During a farewell dinner at a Zhengzhou hotel with my teaching colleagues, I noticed several American couples walking by with Chinese children. It turned out that the kids had just been picked up by their new adoptive parents.
I met couples from Georgia, Kentucky, Colorado and Iowa. The ones who adopted healthy children had waited as long as eight years to bring them home. Those who adopted special-needs kids had much shorter waits, sometimes only one year.
The families have to spend several weeks in China completing paperwork before returning to the U.S. They used the same adoption agency, which is why they all ended up at the same hotel.
I recognized one of the children from Swallow’s Nest, a local foster home for special-needs orphans where I’ve been volunteering. He and another little Chinese boy were adopted by Matt and Jenny Kauffman from Marshalltown, Iowa.
Bin-Bin, the child from Swallow’s Nest, will be known as Christopher in the U.S. He was already wearing an Iowa State University T-shirt. “You’re never too young to be a Cyclones fan,’’ Matt said.
At a Zhengzhou mall the other day, I passed a display for a white Mercedes-Benz E400L Hybrid. The sticker price was 779,000 yuan, or about $125,000.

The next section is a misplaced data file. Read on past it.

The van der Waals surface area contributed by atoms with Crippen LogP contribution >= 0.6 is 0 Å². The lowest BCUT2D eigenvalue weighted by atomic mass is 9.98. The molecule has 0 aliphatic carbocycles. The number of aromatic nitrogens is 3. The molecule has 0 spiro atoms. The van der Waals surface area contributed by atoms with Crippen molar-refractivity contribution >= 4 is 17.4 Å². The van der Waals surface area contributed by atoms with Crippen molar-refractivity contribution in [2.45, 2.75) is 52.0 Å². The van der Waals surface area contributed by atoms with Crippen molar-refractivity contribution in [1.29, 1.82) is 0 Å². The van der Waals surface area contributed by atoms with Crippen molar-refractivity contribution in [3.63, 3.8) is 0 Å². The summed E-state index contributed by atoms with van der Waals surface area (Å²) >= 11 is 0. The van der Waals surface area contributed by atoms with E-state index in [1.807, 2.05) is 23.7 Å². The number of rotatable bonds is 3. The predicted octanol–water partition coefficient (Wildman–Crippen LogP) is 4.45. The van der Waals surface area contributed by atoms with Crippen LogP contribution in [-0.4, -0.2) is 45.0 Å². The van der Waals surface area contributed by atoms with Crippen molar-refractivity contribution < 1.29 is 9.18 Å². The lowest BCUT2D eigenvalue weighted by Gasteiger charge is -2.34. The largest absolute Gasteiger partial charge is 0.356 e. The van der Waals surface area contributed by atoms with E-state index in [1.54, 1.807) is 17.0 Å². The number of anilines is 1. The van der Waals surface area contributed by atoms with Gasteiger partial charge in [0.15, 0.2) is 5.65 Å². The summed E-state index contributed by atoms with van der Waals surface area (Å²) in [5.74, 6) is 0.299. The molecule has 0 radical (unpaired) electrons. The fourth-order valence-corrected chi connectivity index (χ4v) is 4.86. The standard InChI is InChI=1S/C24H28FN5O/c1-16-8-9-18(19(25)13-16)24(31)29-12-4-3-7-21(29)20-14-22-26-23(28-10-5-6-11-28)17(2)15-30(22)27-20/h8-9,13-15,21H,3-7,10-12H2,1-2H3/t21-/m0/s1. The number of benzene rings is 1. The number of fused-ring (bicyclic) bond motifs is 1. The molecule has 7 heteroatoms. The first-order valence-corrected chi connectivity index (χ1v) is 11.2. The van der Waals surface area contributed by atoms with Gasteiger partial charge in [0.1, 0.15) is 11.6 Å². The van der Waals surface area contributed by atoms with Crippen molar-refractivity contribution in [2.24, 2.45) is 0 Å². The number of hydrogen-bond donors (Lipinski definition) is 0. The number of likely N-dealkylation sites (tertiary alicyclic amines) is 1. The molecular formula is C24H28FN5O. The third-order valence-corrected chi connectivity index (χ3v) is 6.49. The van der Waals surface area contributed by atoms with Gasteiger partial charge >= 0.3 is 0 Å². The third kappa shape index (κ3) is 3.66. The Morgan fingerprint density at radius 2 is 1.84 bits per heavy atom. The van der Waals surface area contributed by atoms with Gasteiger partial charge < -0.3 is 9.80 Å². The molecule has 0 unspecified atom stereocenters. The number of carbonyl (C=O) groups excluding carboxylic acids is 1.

The suggested retail price for the U.S. version is $56,700, less than half the cost in China.
Though the cost of living in China is much lower than it is in the U.S., foreign cars are much more expensive here. Most cost at least twice as much, and some go for triple the price.
How come? The main culprits are high import taxes and hefty profit margins.
But why are Chinese drivers willing to pay such a premium price? Foreign cars are a big status symbol in China, signifying money and success. There aren’t that many ways to show off your wealth here, so driving a fancy foreign car is a clear sign that that you’re living the good life.
Street sweepers are as common a site on China’s roads as cars, scooters and bicycles.
You can’t walk more than a few blocks without seeing somebody (usually elderly) in an orange vest pushing piles of dirt and debris with a long-handled straw broom. The Chinese are notorious litterers, so there’s never any shortage of garbage to sweep up.